After about 32 million Twitter account credentials leaked on the darkweb, the microblogging site has finally taken action in response to the reported hacks, by hacking a number of accounts on its platform.
In a blog post, Twitter announced that it has locked accounts that had their passwords available in plain text, and the same will remain locked until the owners reset their passwords. Twitter re-confirmed that its servers were not breached by the perpetrators, and the passwords may have been gathered by combining information from other breaches or malware on the victims' devices.
Although Twitter hasn’t directly blamed data leaks on any other site, it has mentioned, “When so many breaches are announced in a short window of time, it may be natural to assume that any mention of “another breach” is true and valid. Nefarious individuals leverage this environment in order to either bundle old breached data or repackage accounts from a variety of breaches, and then claim they have login information and passwords for website Z. We take security concerns seriously, and investigate issues as they arise, but everyone should also scrutinize the merits of any credential claim. We’re always focused on the issues that present a real threat to account security.”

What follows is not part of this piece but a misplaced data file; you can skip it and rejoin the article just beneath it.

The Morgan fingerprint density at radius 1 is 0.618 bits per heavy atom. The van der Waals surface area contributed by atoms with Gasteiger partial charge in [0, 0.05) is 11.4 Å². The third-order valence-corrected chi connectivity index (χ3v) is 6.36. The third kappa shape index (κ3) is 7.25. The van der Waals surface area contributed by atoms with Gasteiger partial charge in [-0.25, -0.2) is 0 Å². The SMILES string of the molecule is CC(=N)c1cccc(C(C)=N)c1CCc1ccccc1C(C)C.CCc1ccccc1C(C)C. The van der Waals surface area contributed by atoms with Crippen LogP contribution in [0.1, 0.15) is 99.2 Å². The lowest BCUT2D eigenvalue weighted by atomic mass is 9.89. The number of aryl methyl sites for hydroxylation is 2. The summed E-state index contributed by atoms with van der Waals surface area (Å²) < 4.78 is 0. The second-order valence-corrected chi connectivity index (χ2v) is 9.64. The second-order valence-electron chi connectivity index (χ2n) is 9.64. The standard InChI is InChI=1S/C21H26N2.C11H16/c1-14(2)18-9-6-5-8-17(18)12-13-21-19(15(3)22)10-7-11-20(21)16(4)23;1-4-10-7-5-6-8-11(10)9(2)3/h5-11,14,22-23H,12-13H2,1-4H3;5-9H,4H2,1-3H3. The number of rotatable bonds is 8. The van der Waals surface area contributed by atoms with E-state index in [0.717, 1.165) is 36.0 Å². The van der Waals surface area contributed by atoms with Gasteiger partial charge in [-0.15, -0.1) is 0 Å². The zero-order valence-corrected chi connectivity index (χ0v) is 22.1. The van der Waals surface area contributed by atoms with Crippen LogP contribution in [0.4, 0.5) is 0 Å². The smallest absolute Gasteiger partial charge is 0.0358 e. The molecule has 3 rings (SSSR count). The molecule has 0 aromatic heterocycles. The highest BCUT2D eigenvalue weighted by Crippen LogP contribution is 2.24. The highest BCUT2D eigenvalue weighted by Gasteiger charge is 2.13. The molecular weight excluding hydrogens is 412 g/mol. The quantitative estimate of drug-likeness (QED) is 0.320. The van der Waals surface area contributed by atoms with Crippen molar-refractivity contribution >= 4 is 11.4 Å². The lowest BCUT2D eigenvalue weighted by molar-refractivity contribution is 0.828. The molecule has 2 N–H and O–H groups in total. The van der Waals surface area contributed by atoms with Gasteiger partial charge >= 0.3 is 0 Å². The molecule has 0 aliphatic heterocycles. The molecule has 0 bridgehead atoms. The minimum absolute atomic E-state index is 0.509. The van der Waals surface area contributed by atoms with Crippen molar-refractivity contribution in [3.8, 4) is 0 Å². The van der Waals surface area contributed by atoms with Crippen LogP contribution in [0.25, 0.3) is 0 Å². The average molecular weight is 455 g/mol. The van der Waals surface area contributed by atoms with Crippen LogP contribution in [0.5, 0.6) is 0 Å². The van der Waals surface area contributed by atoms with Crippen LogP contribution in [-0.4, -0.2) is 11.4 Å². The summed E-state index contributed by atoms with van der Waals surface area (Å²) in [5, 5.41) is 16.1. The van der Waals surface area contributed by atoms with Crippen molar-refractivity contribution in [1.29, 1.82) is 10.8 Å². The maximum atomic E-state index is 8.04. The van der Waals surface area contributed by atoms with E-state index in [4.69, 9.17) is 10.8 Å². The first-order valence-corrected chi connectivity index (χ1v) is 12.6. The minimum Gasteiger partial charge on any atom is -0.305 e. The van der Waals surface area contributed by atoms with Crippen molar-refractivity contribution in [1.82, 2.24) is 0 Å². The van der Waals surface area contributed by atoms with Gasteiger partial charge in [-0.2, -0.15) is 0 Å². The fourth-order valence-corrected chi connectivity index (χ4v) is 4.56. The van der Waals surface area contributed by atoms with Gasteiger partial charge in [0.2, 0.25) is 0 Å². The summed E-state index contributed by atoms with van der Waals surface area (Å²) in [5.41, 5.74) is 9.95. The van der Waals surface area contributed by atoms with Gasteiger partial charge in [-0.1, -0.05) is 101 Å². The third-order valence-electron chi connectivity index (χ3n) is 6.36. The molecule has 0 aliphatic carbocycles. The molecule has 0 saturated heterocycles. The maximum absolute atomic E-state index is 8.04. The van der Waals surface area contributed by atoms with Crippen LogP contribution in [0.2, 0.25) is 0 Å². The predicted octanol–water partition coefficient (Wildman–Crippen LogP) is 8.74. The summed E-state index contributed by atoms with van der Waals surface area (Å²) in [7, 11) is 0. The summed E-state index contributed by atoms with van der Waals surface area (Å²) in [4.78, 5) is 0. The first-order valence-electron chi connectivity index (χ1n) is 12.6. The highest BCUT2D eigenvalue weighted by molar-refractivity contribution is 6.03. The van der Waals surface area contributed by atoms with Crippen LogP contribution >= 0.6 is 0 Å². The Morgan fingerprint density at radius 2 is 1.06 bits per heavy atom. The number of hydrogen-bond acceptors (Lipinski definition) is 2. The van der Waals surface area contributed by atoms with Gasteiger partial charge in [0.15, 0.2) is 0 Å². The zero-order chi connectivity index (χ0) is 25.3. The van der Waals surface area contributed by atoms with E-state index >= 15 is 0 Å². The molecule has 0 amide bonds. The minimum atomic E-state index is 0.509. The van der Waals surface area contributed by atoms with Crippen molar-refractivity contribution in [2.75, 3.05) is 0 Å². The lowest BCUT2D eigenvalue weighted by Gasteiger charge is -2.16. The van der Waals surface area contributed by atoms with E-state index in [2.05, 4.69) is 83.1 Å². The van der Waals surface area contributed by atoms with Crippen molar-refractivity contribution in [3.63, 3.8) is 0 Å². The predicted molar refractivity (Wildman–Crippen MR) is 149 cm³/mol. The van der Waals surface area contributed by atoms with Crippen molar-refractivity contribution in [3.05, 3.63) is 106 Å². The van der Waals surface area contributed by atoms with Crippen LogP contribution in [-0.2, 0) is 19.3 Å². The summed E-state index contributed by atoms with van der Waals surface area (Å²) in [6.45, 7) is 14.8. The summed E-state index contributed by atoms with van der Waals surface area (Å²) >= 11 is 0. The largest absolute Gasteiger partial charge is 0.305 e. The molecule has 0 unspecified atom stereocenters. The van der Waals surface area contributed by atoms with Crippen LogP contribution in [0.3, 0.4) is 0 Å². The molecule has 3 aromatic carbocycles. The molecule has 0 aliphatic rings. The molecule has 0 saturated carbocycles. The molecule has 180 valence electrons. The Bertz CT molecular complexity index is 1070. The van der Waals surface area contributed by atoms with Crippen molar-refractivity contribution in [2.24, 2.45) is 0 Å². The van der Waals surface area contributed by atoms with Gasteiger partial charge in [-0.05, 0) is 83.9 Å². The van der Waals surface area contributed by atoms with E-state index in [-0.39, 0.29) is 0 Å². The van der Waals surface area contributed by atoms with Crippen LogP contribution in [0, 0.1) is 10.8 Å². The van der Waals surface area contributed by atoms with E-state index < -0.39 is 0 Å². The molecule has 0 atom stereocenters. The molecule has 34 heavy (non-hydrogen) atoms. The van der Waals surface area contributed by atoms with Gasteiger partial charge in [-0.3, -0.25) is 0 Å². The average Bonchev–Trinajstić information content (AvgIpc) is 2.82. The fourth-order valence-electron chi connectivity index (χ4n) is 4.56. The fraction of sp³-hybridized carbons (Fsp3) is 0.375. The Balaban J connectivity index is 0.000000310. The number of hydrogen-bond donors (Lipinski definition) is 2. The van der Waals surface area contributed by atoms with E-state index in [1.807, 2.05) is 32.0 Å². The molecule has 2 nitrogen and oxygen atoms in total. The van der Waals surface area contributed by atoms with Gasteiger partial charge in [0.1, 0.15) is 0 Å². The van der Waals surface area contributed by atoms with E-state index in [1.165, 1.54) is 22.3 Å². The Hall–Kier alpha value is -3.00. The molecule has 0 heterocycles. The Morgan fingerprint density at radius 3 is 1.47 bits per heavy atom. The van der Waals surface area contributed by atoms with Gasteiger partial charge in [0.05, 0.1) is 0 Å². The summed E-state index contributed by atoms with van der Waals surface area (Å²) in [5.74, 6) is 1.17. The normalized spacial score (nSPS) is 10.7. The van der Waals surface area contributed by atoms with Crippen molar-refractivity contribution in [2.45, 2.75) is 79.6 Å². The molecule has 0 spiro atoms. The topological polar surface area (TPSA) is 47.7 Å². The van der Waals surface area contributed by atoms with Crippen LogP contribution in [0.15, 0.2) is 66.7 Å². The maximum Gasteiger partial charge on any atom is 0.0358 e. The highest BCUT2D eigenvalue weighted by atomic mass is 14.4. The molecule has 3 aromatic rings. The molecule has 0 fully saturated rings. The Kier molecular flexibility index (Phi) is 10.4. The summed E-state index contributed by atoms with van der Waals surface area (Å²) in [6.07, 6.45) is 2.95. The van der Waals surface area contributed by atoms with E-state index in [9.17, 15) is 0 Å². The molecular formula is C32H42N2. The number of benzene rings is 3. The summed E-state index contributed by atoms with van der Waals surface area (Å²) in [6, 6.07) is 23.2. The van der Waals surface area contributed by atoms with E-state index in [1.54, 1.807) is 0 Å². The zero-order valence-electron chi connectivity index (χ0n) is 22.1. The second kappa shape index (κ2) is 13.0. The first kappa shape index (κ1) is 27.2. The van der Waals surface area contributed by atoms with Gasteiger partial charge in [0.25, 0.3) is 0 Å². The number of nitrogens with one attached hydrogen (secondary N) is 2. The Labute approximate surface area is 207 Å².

Twitter has also suggested securing accounts by using a Two-Factor authentication method along with Password Managers, so that strong and unique passwords are used uniformly. Security is paramount these days, and with people having accounts on multiple online platforms, it gets tedious for the end-user to keep track of all passwords and change them simultaneously, in case of severe breaches.